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Metoclopramide may be given as a shot in the vein (intravenous, or IV) or in pill form.
How It Works
Metoclopramide increases the movements or contractions of the muscles in the stomach and intestines. This decreases the amount of time it takes for the stomach contents to move through the digestive tract. Metoclopramide can be used alone or with other medicine.1
Why It Is Used
Metoclopramide prevents and relieves nausea and vomiting caused by chemotherapy. It is also used to treat heartburn, loss of appetite, and a prolonged feeling of fullness after meals.
How Well It Works
Metoclopramide improves nausea and vomiting that is caused by chemotherapy or advanced cancer.2
Metoclopramide does not cause as many side effects as many other medicines used to prevent nausea and vomiting. Possible side effects include:
- Sleepiness or confusion.
- Twitching or muscle spasms.
- Decreased blood pressure (hypotension).
- Rapid or uncontrolled movements of lips and tongue.
See Drug Reference for a full list of side effects. (Drug Reference is not available in all systems.)
What To Think About
Do not use metoclopramide if you have narrow-angle glaucoma, prostate disease, severe low blood pressure, or rapid, irregular heartbeats.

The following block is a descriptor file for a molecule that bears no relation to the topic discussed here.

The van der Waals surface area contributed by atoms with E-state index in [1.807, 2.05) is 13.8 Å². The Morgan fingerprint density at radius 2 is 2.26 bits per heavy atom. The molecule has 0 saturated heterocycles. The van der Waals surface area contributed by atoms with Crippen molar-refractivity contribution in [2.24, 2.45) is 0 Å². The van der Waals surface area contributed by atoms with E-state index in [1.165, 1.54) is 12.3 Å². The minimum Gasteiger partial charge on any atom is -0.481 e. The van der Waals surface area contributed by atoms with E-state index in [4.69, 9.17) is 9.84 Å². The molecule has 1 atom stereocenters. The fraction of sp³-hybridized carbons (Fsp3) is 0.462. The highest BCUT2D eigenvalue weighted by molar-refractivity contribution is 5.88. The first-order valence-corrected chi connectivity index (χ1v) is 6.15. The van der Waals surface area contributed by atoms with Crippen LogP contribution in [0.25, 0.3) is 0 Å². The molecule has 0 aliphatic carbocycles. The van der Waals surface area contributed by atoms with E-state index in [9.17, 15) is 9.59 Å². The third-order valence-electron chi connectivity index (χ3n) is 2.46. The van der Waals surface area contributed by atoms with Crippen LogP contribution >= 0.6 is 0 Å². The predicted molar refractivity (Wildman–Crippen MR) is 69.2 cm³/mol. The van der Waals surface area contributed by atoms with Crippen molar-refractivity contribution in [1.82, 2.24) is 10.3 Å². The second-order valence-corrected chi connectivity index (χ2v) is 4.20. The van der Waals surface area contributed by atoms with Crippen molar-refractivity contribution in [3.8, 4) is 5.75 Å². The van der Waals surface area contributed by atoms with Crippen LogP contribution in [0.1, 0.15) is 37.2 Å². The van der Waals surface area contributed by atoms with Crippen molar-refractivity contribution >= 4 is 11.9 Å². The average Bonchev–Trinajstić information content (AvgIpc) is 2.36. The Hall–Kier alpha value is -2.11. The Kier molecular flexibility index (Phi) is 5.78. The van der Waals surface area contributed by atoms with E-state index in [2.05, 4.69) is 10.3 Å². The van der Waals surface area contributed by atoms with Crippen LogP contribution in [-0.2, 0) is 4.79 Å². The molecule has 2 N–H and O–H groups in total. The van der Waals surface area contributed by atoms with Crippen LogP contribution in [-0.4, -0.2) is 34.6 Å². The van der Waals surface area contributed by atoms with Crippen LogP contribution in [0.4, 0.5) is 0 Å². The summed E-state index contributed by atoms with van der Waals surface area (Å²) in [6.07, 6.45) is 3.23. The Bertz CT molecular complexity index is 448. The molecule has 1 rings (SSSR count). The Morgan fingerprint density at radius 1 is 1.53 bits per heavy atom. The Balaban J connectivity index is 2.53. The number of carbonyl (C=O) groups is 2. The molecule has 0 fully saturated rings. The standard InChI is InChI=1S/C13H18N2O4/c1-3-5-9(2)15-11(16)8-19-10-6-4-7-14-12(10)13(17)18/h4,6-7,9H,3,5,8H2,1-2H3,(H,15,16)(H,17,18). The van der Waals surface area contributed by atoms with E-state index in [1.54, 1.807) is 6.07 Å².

Because metoclopramide can cause sleepiness and confusion, do not operate motor vehicles or other machinery until you know how you react to this medicine.
Do not drink alcohol while you are taking metoclopramide.
Metoclopramide can interact with many other medicines. Check with your doctor before taking other medicines, such as antihistamines or cold medicines, sedatives, tranquilizers, sleeping pills, pain medicines, seizure medicines, or muscle relaxants.
- National Comprehensive Cancer Network and the American Cancer Society (2005). Nausea and Vomiting: Treatment Guidelines for Patients with Cancer, version III, pp. 1–32. Jenkintown, PA: National Comprehensive Cancer Network.
- National Cancer Institute (2007). Nausea and Vomiting PDQ—Health Professional Version. Available online: http://www.nci.nih.gov/cancertopics/pdq/supportivecare/nausea/healthprofessional/allpages#Section_1.
Last Updated: August 18, 2009